When the student complained, he did so to preclude this gathering and examination of evidence. I have, in this sense, no right to believe that the moon is made of green cheese because my belief is lacking in any supporting evidence.
If we find these morally wrong, we condemn not only the potential acts that spring from such beliefs, but the content of the belief itself, the act of believing it, and thus the believer.
The problem with truth is it has a long history and has been a central issue in epistemology.
Many are not willing to accept the truth as it is, as they view absolute fact as offensive and emotionally damaging. He regarded the very examination of this evidence as an attack on his right to believe — and so can hardly be talking about his evidential right to believe.But if so, we would need to revise what usually gets put in each column. Consider those who believe that the lunar landings or the Sandy Hook school shooting were unreal, government-created dramas; that Barack Obama is Muslim; that the Earth is flat; or that climate change is a hoax. If not, why not? He regarded the very examination of this evidence as an attack on his right to believe — and so can hardly be talking about his evidential right to believe. I reject very strongly the theories of young earth creationism and intelligent design. If it were, the existence of people of average height would entail that no one is short and no one is tall. If one believes in homeopathic medicine, then one can predict that those using it will recover from various ailments. Truths are what we believe, while facts can be proven. These questions will be answered in this paper using two different approaches and how I interpreted them. It might be that this is a possible future for liberal societies. Ever since then, many philosophers have attempted to answer the question. A fact is based on direct evidence, actual experience, or observation. In the meanwhile, the most truthful statements explain and are consistent with all the currently available evidence. The truth may be contrary to the status quo. It often comes up in a religious context, but can arise in others too.
For instance, it may seem obvious to supporters of capital punishment that the death penalty is a deterrent but countless studies show that it has no effect on murder rates. Some are about objective matters, such as whether there is beer in the refrigerator.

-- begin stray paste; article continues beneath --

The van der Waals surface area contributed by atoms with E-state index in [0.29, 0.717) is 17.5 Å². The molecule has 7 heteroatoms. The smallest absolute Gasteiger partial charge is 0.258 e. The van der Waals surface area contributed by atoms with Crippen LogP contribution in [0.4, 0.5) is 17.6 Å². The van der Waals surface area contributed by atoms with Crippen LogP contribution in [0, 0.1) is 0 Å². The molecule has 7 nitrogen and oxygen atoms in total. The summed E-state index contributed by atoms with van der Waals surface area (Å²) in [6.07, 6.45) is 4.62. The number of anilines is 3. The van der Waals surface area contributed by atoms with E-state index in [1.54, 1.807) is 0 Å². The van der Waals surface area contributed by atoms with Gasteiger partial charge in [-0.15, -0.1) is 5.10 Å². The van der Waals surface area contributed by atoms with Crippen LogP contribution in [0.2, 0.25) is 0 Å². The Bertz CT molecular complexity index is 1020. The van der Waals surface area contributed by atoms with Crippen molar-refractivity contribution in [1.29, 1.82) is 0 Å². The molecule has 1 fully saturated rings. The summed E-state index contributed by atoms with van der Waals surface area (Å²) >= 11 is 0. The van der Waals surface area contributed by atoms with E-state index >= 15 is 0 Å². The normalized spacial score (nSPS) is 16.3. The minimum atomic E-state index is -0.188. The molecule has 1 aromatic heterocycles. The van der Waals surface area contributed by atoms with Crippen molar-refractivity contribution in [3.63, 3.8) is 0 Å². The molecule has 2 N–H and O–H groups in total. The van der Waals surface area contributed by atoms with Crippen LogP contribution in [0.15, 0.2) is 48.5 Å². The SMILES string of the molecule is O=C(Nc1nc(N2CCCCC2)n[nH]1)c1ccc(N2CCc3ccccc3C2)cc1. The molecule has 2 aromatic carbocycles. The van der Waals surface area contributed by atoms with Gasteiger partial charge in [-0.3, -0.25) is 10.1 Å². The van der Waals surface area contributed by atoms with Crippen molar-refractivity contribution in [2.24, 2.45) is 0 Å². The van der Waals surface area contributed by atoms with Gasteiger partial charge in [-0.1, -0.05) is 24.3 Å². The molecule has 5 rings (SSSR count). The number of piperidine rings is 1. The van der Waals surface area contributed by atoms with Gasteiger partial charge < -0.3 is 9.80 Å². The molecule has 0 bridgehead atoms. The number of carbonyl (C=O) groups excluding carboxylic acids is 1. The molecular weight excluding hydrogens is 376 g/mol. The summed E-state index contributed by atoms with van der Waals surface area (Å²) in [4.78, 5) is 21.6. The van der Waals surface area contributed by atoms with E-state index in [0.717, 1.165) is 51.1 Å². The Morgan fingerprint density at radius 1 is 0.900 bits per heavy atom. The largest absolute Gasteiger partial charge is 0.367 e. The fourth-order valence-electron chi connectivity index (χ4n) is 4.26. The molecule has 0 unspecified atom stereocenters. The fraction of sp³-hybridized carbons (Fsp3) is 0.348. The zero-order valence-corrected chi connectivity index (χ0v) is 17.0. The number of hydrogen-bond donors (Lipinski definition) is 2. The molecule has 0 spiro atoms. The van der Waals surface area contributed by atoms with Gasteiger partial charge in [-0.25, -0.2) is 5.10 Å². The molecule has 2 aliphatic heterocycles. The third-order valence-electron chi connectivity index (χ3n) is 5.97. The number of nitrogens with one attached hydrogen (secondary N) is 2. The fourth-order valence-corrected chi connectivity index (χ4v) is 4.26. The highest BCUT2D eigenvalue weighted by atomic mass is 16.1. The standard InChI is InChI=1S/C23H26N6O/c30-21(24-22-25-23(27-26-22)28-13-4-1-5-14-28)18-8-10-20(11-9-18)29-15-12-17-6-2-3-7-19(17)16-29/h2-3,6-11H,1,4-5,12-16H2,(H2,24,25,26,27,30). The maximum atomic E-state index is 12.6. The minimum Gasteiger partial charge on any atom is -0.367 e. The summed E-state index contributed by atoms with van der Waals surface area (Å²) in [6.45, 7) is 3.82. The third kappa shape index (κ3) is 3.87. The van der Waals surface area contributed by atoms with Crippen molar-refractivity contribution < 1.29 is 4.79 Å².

If we are told that a particular drug or treatment is effective, then the drug or treatment can be tested using a large enough sample of patients and a proper control group. For these reasons, I might have a moral right to believe in life after death, for example. If it were, the existence of people of average height would entail that no one is short and no one is tall.
The problem, obviously, is that attempts to bridge that gap always proceed via our own fallible cognitive capacities.So, if the overwhelming majority of doctors state that the MMR injection is safe or the overwhelming majority of scientists state that global warming is a reality, we need compelling reasons - preferably based on sound evidence - to disbelieve this. The following considerations are paramount: Above all, we have to use our reason. Rights have limits and carry responsibilities. She keeps her belief in Pastafari very much to herself. If it happened, it happened whether anyone believes it or not. She has a moral right to believe in the sense that she has the right not to be stripped of her beliefs by force. The truth may offend against a received wisdom. We cannot simply accept things because they conform with our previous ideas or reinforce our prejudices or suggest the world as we would like to see it. Creedism is discrimination against beliefs. His course, a standard Introduction to Philosophy, contains a section on the philosophy of religion: the usual arguments-for-and-against-the-existence-of-God stuff. Facts may change how we do something, but cannot change who we are the way the truth can. The problem, obviously, is that attempts to bridge that gap always proceed via our own fallible cognitive capacities.